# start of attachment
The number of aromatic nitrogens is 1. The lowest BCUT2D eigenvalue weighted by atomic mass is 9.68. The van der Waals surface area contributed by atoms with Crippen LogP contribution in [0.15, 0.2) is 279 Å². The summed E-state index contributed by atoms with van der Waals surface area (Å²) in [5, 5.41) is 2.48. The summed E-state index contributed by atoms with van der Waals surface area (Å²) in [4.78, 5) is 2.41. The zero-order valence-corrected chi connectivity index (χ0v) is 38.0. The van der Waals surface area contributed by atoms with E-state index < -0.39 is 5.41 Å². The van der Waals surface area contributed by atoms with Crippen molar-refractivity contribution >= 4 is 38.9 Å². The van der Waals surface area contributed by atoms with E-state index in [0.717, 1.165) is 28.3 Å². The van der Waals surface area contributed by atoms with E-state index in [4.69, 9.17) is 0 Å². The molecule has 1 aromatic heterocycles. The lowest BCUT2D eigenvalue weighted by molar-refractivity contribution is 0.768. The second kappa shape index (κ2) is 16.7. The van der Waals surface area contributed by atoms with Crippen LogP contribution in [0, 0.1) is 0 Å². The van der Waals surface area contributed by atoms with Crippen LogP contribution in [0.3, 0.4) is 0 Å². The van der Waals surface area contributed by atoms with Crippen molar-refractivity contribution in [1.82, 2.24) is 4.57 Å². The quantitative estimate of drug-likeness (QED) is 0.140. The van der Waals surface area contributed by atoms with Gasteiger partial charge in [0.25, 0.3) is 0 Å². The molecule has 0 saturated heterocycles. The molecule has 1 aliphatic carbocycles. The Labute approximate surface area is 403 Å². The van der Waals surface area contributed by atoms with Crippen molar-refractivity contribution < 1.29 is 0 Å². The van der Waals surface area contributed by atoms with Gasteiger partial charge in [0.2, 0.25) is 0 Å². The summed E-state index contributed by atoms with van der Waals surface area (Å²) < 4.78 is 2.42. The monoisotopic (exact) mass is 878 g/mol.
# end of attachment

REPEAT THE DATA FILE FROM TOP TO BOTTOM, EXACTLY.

The number of aromatic nitrogens is 1. The lowest BCUT2D eigenvalue weighted by atomic mass is 9.68. The van der Waals surface area contributed by atoms with Crippen LogP contribution in [0.15, 0.2) is 279 Å². The summed E-state index contributed by atoms with van der Waals surface area (Å²) in [5, 5.41) is 2.48. The summed E-state index contributed by atoms with van der Waals surface area (Å²) in [4.78, 5) is 2.41. The zero-order valence-corrected chi connectivity index (χ0v) is 38.0. The van der Waals surface area contributed by atoms with E-state index < -0.39 is 5.41 Å². The van der Waals surface area contributed by atoms with Crippen molar-refractivity contribution >= 4 is 38.9 Å². The van der Waals surface area contributed by atoms with E-state index in [0.717, 1.165) is 28.3 Å². The van der Waals surface area contributed by atoms with E-state index in [4.69, 9.17) is 0 Å². The molecule has 1 aromatic heterocycles. The lowest BCUT2D eigenvalue weighted by molar-refractivity contribution is 0.768. The second kappa shape index (κ2) is 16.7. The van der Waals surface area contributed by atoms with Crippen LogP contribution in [0, 0.1) is 0 Å². The van der Waals surface area contributed by atoms with Crippen LogP contribution in [0.3, 0.4) is 0 Å². The van der Waals surface area contributed by atoms with Crippen molar-refractivity contribution in [1.82, 2.24) is 4.57 Å². The quantitative estimate of drug-likeness (QED) is 0.140. The van der Waals surface area contributed by atoms with Gasteiger partial charge in [0.25, 0.3) is 0 Å². The molecule has 0 saturated heterocycles. The molecule has 1 aliphatic carbocycles. The Labute approximate surface area is 403 Å². The van der Waals surface area contributed by atoms with Crippen molar-refractivity contribution < 1.29 is 0 Å². The van der Waals surface area contributed by atoms with Gasteiger partial charge in [0.2, 0.25) is 0 Å². The summed E-state index contributed by atoms with van der Waals surface area (Å²) < 4.78 is 2.42. The monoisotopic (exact) mass is 878 g/mol.